Valentino Gareri Atelier has been selected to design the pilot project for a circular economy village model that aims to redefine urban sprawl through sustainability and diverse programming. Comprising eight residential hamlets with co-working and entertainment spaces, The Spiral Village will be created using emerging 3D printing methods and will foster circularity through a waste-to-resources hub, a diverse regenerative agricultural system, a sustainable water management system and renewable energy.
The circular economy villages concept was developed by urban planner and political economist Steven Liaros, together with water engineer Nilmini De Silva, both initiators of Australian town planning consultancy PolisPlan. They describe it as a vision “for a network of high-tech, regenerative villages that strive towards self-sufficiency and zero waste within their bioregion.” Within this planning model, “each village houses a diverse community of up to 200 people and will integrate affordable co-working and co-living spaces with water and energy micro-grids and a regenerative agricultural system.” The Spiral Village, designed by Valentino Gareri Atelier, will be the pilot project for the Circular Economy Villages concept.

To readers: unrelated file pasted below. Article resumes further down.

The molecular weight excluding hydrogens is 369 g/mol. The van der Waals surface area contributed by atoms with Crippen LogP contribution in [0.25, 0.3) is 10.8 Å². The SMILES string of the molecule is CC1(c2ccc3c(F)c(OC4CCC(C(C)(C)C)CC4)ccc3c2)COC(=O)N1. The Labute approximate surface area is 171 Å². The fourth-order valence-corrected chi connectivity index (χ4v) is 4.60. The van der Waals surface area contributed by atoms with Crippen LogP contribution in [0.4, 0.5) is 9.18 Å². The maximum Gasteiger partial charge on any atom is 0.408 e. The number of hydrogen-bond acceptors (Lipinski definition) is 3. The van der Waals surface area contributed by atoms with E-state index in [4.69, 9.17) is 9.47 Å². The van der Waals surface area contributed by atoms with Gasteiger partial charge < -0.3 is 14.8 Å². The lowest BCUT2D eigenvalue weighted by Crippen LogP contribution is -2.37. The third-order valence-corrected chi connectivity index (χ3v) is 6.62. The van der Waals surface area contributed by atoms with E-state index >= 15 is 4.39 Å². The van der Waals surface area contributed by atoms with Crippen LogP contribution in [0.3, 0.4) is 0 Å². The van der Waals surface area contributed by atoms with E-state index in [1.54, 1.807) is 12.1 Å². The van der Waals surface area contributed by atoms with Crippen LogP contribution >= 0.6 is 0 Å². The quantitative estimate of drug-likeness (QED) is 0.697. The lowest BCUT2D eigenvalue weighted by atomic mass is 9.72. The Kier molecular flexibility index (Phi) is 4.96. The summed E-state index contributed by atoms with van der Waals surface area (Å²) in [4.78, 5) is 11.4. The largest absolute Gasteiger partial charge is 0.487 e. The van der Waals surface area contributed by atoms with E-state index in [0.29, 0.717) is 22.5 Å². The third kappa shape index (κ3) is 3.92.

We envision a new way of living where people can experience a closer relationship with nature and the food they eat, building a strong sense of community in the process. At the same time, we are looking to incorporate technologies in innovative ways to improve our lives and reduce the cost of living. For decades the common belief was that living in a sustainable village meant renouncing comforts. With the ‘Spiral Village’ and PolisPlan’s Circular Economy Village concept and design principles, we are reimagining the future of living where nature, sustainable energy sources and modern technologies are combined. - Valentino Gareri
The Spiral Village will be created on a 40 hectares site 5 hours north of Sydney, where the Bellingen Shire Council sought to develop a pilot project that would lead to “exceptional environmental and social outcomes” The geometry of the residential structures is designed to maximise sunlight energy and rainwater collection. The village’s water system creates a series of ponds, the lowest of which will be used for cleaning wastewater, which will then be recycled. The project also features a hub for converting inorganic materials into new products or other resources, as well as an agricultural system meant to provide food for residents and help with organic waste management.